Baseball Hall of Fame to Launch “BASE Race” with Cooperstown’s Clark Sports Center as Starting-Line Effort for National Education Program on Healthy Living

August 11th Debut Event to Feature 5K, 10K Races, Serve as Programmatic Launch Weekend for New Outreach Focused on Dangers of Performance-Enhancing Substances

March 12, 2012

COOPERSTOWN, NY – The National Baseball Hall of Fame and Museum and Cooperstown’s Clark Sports Center are teaming up to bring a pair of road races – a family-style 5K fun run and a competitive 10K for racing enthusiasts – to Cooperstown on Saturday, August 11, 2012, to promote healthy and active lifestyles for individuals of all ages.

The debut event will serve as the foundation for the national launch weekend for the Hall of Fame’s new education program, “Be A Superior Example.” Known by its acronym as “BASE,” the new Hall of Fame initiative will introduce the concepts of healthy lifestyle choices to a worldwide audience, educating students about the dangers of performance-enhancing substances. Proceeds from the fundraiser will be used to expand the outreach of the BASE program.

The inaugural BASE Race provides families, athletes of all skill level, and racing enthusiasts with the opportunity to participate in a challenging 10K through the rolling hills of the greater Cooperstown area, or a fun 5K that runs past the Hall of Fame. Both courses celebrate the pastoral beauty of Cooperstown during its summer peak.3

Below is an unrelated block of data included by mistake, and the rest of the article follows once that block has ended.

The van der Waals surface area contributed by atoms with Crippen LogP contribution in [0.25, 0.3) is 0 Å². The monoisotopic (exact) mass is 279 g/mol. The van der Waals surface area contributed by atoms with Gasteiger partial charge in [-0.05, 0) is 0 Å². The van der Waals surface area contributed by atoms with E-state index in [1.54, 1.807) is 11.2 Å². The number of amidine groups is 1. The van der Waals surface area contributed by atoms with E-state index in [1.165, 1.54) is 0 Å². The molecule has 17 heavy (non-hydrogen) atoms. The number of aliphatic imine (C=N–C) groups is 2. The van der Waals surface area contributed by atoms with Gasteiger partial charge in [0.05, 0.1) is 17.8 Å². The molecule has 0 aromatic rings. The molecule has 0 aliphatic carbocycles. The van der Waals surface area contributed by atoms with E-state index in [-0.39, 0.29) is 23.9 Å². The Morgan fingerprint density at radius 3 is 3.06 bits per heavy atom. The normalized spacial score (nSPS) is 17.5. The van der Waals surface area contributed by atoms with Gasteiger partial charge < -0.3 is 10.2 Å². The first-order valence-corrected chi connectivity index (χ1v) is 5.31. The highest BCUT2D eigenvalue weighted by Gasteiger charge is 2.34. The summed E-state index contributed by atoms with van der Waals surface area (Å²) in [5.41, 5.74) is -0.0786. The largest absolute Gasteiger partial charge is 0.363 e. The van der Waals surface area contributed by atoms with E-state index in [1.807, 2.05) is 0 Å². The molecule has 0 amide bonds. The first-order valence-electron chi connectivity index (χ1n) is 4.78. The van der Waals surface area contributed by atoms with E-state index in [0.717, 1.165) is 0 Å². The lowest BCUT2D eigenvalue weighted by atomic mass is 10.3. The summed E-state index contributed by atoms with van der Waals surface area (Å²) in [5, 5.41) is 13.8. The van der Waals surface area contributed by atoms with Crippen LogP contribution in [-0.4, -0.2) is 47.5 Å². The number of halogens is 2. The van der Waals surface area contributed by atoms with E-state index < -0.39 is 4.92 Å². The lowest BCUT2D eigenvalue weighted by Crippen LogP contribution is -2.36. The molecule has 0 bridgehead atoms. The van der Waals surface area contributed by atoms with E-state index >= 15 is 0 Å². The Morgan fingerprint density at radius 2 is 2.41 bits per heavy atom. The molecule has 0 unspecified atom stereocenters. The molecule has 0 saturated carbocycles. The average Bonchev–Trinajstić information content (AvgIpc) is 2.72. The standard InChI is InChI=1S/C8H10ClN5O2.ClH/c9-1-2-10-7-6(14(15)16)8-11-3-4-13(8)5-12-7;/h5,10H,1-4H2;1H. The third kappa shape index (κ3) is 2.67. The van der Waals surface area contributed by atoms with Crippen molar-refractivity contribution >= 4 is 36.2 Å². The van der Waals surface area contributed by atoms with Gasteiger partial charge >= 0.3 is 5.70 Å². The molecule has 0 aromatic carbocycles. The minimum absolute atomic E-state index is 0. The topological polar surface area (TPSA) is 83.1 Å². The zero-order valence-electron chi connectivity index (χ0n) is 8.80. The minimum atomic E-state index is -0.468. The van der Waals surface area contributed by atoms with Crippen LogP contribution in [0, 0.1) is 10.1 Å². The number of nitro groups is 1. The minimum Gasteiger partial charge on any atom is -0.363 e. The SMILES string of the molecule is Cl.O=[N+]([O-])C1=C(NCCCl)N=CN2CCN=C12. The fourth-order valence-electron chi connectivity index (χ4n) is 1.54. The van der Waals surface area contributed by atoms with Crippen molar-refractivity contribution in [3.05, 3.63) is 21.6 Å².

The BASE Race will also include an expo featuring on-site opportunities to learn more about healthy lifestyle choices. A full weekend of public programs, August 11-12, focused on the themes of BASE, will be announced soon, including Hall of Famer participation, panel discussions and additional active programs, geared toward today’s young athletes.

“The BASE Race serves as the symbolic starting line for the Hall of Fame to introduce the components of BASE to a worldwide audience, with the local support of Cooperstown, Otsego County and the central New York community,” said Jeff Idelson, President of the National Baseball Hall of Fame and Museum. “As we go beyond Cooperstown with the BASE program, this debut weekend encourages families, runners, and individuals from a diverse background to join the Hall of Fame in this important endeavor, to promote a healthy lifestyle, which includes making the active choice to live free of performance-enhancing substances.”

“The Clark Sports Center is committed to promoting health, fitness, recreation and education throughout the community,” said Dion Wade, Director of the Clark Sports Center. “As the Hall of Fame embarks on a national effort to share the messages of the dangers of performance-enhancing substances, the Clark Sports Center is excited to be a partner with them at the starting line of the BASE program.”